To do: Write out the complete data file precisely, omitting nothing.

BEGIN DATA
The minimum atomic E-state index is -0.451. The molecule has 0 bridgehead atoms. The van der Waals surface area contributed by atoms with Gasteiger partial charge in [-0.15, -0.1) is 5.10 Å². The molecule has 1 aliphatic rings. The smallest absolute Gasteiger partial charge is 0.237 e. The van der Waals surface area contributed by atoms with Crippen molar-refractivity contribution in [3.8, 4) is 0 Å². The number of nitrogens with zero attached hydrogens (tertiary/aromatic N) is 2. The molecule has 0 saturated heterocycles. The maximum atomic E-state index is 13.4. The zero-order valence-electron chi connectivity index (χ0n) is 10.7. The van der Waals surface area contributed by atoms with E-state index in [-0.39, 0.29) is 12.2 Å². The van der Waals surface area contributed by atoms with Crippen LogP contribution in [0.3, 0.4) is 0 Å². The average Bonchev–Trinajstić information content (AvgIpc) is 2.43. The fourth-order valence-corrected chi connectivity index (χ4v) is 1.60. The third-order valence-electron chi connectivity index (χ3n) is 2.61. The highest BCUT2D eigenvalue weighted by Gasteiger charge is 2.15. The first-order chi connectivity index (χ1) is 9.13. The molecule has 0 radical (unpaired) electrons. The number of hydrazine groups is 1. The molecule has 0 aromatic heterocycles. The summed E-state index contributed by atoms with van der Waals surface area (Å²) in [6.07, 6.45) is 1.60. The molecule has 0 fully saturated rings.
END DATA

The minimum atomic E-state index is -0.451. The molecule has 0 bridgehead atoms. The van der Waals surface area contributed by atoms with Gasteiger partial charge in [-0.15, -0.1) is 5.10 Å². The molecule has 1 aliphatic rings. The smallest absolute Gasteiger partial charge is 0.237 e. The van der Waals surface area contributed by atoms with Crippen molar-refractivity contribution in [3.8, 4) is 0 Å². The number of nitrogens with zero attached hydrogens (tertiary/aromatic N) is 2. The molecule has 0 saturated heterocycles. The maximum atomic E-state index is 13.4. The zero-order valence-electron chi connectivity index (χ0n) is 10.7. The van der Waals surface area contributed by atoms with E-state index in [-0.39, 0.29) is 12.2 Å². The van der Waals surface area contributed by atoms with Crippen LogP contribution in [0.3, 0.4) is 0 Å². The average Bonchev–Trinajstić information content (AvgIpc) is 2.43. The fourth-order valence-corrected chi connectivity index (χ4v) is 1.60. The third-order valence-electron chi connectivity index (χ3n) is 2.61. The highest BCUT2D eigenvalue weighted by Gasteiger charge is 2.15. The first-order chi connectivity index (χ1) is 9.13. The molecule has 0 radical (unpaired) electrons. The number of hydrazine groups is 1. The molecule has 0 aromatic heterocycles. The summed E-state index contributed by atoms with van der Waals surface area (Å²) in [6.07, 6.45) is 1.60. The molecule has 0 fully saturated rings.